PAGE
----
be careful what you ask for

One needs to count the cost when one presumes to speak about great and noble sentiments. The day on which I preached about self-emptying proved to me that at least in some cases, the sermons I write serve primarily for my own edification.

Late Saturday night, we got word that an 80 year old woman from our church was in an accident. After church I drove up to Lehigh Valley Hospital to see her. She's a little banged up, but the real concern is persistent double vision. A patch over one eye is the only thing that prevented her from seeing multiple Jims entering her hosptial room.

She says she may have blacked out while driving, for reasons not yet known, and slammed into a parked car. We love Alice. She's been in the church almost every one of her 80 years. The news that she was hospitalized brought a collective gasp at all three of our worship services.

Alice is fairly pessimistic most of the time, and this did not brighten her outlook on things. "Well I don't think I'll be coming out of this place alive," was almost the first thing she said to me. It's never safe to assume anything in a situation like this, but I told her she was full of it. Apparently so did another member of our church who had left a moment before I walked in. I guess Alice was singing the same sad song to all her visitors.

She was nodding off while I talked with her, having not slept since being admitted. "Maybe you should pray for me and go on home, Jim," she said, and I did.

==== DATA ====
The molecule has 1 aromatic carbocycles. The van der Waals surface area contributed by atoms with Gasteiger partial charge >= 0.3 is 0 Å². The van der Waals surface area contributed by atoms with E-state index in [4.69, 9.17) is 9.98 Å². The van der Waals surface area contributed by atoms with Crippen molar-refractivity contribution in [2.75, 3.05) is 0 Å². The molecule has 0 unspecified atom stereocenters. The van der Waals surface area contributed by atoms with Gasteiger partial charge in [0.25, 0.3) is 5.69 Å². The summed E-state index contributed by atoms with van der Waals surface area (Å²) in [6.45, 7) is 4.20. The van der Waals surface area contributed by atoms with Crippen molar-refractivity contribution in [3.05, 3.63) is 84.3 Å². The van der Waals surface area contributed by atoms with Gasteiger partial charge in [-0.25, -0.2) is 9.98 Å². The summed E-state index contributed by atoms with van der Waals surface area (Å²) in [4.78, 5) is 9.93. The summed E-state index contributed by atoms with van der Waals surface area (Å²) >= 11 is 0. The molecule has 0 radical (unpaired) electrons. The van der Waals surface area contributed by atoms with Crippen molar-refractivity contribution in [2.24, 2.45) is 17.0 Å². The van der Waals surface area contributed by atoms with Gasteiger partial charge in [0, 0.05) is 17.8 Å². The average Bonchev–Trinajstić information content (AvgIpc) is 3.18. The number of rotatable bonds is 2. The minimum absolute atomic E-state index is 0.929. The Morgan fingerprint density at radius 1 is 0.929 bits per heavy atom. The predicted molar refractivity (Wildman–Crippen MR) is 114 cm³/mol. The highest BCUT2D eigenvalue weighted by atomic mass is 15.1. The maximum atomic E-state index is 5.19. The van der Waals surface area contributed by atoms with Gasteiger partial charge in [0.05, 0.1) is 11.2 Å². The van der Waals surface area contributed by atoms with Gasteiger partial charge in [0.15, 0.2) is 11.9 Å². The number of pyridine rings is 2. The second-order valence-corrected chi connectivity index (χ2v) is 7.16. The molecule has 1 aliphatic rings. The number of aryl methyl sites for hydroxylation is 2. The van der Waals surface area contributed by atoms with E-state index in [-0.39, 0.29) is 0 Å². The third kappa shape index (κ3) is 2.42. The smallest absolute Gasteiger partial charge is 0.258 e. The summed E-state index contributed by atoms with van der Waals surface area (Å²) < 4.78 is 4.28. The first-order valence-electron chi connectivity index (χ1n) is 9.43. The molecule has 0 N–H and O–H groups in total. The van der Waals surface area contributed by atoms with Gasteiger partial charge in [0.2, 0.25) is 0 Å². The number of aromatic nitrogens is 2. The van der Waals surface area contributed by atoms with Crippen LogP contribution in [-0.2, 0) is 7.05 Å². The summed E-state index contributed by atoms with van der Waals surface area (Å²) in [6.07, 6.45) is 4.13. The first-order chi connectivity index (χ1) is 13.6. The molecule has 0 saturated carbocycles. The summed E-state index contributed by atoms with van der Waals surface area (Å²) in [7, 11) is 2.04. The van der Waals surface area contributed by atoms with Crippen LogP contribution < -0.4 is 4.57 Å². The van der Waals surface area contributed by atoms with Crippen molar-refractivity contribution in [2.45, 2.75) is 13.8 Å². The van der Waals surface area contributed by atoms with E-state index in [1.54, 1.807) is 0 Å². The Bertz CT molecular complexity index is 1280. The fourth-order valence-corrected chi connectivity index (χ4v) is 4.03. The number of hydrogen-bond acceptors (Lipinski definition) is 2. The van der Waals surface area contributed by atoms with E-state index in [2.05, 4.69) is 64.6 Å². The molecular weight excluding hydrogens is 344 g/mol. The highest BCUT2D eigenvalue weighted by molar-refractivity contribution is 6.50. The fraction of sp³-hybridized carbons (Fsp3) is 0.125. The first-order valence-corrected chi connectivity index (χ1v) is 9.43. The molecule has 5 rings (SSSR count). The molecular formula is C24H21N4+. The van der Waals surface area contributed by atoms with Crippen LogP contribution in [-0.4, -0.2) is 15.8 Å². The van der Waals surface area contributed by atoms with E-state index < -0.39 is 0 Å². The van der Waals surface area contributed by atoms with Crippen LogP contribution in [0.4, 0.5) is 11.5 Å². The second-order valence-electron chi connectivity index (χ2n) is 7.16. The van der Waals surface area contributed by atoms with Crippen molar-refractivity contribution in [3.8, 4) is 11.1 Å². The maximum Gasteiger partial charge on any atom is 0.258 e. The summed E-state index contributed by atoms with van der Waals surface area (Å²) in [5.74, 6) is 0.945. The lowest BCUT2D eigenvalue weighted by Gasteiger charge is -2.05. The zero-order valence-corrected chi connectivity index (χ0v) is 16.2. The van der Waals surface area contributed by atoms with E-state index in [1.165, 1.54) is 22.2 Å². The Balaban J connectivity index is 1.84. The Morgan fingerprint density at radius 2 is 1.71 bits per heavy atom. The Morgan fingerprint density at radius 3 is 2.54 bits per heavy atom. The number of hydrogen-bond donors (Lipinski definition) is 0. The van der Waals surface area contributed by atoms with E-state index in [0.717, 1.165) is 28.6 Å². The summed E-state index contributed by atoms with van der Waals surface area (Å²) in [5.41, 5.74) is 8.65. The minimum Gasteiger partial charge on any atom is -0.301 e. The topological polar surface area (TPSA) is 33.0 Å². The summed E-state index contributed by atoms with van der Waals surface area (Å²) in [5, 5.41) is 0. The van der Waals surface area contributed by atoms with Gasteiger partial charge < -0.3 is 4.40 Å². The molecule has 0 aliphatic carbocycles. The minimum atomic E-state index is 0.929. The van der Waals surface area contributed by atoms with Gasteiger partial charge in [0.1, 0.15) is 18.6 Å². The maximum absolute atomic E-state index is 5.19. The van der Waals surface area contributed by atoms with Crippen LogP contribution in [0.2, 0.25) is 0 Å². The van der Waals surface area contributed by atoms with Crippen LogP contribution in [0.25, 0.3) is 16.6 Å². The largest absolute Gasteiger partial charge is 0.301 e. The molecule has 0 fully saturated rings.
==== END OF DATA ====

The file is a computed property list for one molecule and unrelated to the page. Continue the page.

Back in Pottstown, I stopped off at our local hospital to visit another elderly member of our church. Lillian is 94. When I got to her room she was climbing back into bed. Her dinner had arrived while she was in the bathroom and when she noticed it, she climbed back out of bed because she preferred to eat sitting in a chair. She can't see very well, and she kept calling the meal "breakfast," so I told her it was evening and this was dinner. Then she grabbed the knife by the wrong end (it wasn't a sharp knife) and the fork by the tines. I offered to cut her dinner for her, and she said, "please." I cut up her roast beef on toast and placed the utensils correctly back in her hands.

I told her about Alice's accident while she ate. "Oh, you must be Jim!" she said.

"Yes Lillian, it's Jim."

"I thought you were a man from the hospital. Oh! Thank you so much for helping me with my dinner."

She ate slowly, and I arrived home late for dinner, frustrated, and feeling empty. At the table I was snippy and exhausted from preaching, bookstore arranging, driving 90 miles, and visiting two hospitals. My younger daugher came to the table wearing a sweater, shivering in an 80 degree house under three layers of clothing. Fever.

Wonderful. "Like I have the energy for this," I thought.

After dinner I tried to relax but two phone calls from church members made that a bit difficult. They both wanted to say "thank you" for various things, but I perceived them as more of an interruption than anything else.

I read some of your blogs, posted to my own, briefly popped open and then shut my current read. Finally I went to bed and despite my exhaustion, had a hard time getting to sleep.

That's how it ends. I just wanted you to know that I have just as hard a time living by the words of Paul as anyone else.

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